I am proud of her ability to think clearly and logically.  I am proud of her ability to be able to analyze information and sort it accordingly.  But I am most proud, that at thirteen, she still dances to her own music.  She is not afraid to stand alone.  She's not afraid to say what she thinks.  She's not afraid to take chances and risk being wrong. She is still something else.


And I'm pretty sure her new teacher probably feels the same way.

Wednesday, December 3

Catching up in Squares

It's Advent season---our favorite.  We light the candle(s), read scripture, sing carols, and pray together.  I'm not sure anything else can top that.  This week, we are focusing on hope.  It is most beautiful, and exactly what my soul needs most.

We visited our cousins last weekend, and we hit up Lights of the South.  Ummm, my seven-year-old thought this was the most amazing place EVER.  I wish so often that my heart would leap for joy like that over the most simple of things.
Our tree is truly a kid tree.  A mix-match of handmade ornaments and ornaments that mean something.  All stuffed together in one place.  It really represents every single one of us, and man, does it make me smile to turn it on in the evening!
Bentley turned eleven.  ELEVEN.  He celebrated with Mexican with these two--his very best buddies.  He is such an amazing kiddo.  I cannot even begin to explain his intelligence, his sense of humor, and his incredibly kind heart.
She is my battle.  My fight.  My tears and my most prayers.  I'm not giving up, and I am gaining ground like you wouldn't believe.  See these green pants?  She made them herself.  She's reading.  She's writing.  She's dancing.  She's playing cello.  She's not just going to make it in this world, she's going to take it by storm.
And this is just two weeks ago, while we were waiting for swim to finish.  She really does make life a party when she wants.  I just wanted to capture the joy and remember it forever.

Monday, September 22

Books We've Read 2014-2015 School Year


  • Dear Mr. Henshaw by Beverly Cleary (B)
  • Rascal by Sterling North (B) 
  • Owl at Home by Arnold Lobel (E)
  • Charlotte's Web by E.B.White (E, read aloud)
  • Harry Potter and the Order of the Pheonix by J.K. Rowling (B)
  • The Elite by Kiera Cass (M)
  • The One by Kiera Cass (M)
  • If I Stay by Gayle Forman (A)
  • The Miraculous Journey of Edward Tulane by Kate DiCamillo (E, read together)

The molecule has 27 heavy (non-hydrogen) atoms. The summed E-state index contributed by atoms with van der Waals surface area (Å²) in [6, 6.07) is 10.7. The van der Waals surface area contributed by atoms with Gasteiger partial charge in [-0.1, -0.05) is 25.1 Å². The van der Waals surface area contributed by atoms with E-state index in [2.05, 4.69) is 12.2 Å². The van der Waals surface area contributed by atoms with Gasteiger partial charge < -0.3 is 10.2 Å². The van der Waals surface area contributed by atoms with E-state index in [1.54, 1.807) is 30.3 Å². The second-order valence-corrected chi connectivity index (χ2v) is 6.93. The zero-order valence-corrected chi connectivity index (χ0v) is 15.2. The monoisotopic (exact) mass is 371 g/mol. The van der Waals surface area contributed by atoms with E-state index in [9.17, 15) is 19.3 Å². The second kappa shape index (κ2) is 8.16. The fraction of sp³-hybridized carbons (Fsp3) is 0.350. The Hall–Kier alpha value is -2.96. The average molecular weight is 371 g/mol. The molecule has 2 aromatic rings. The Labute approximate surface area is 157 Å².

• The Year of Miss Agnes by Kirkpatrick Hill (B)
  • The Son of Neptune by Rick Riordan (B)
  • Sammy the Seal by Syd Hoff (E)
  • The Magician's Nephew by C.S. Lewis (E, read aloud)
  • Mr. Popper's Penguins by Richard and Florence Atwater (B)
  • Marie in the Fourth Position by Amy Littlesugar (B, E)
  • Harry Potter and the Half-Blood Prince by J.K. Rowling (B)
  • Harry Potter and the Deathly Hallows by J.K. Rowling (B)

Wednesday, August 27

A New Season

A dear friend of mine frequently has reminded me through the years that we only see a small part of the bigger picture.  It is so easy to get weighed down by our narrow vision, and it is important that someone speak truth to you in those moments.

She was my easiest baby.  The caboose.  Her schedule flexed with the big kiddos.  She went everywhere, watched everything, and waited patiently...over and over and over again.  I fell deeply in love with my Boo girl.

I won't lie--the last few years with her have been hard.  She only likes certain clothes that fit certain ways.  She feels deeply and strongly.  She laughs loudest, yet cries hardest.  I found that I could handle those things decently--consistency, consistency, consistency.  As long as I could respond correctly, we were headed in the right direction.
 But then I began to school her, just as I did her siblings.  She HATED it.  I could convince her to color, to sing, to dance, to dream...but I could not convince her to read.  She knew her letters; she knew the sounds.  She would not read.  I tried everything.  I asked everyone for help.  I struggled just as much, if not more, than she did.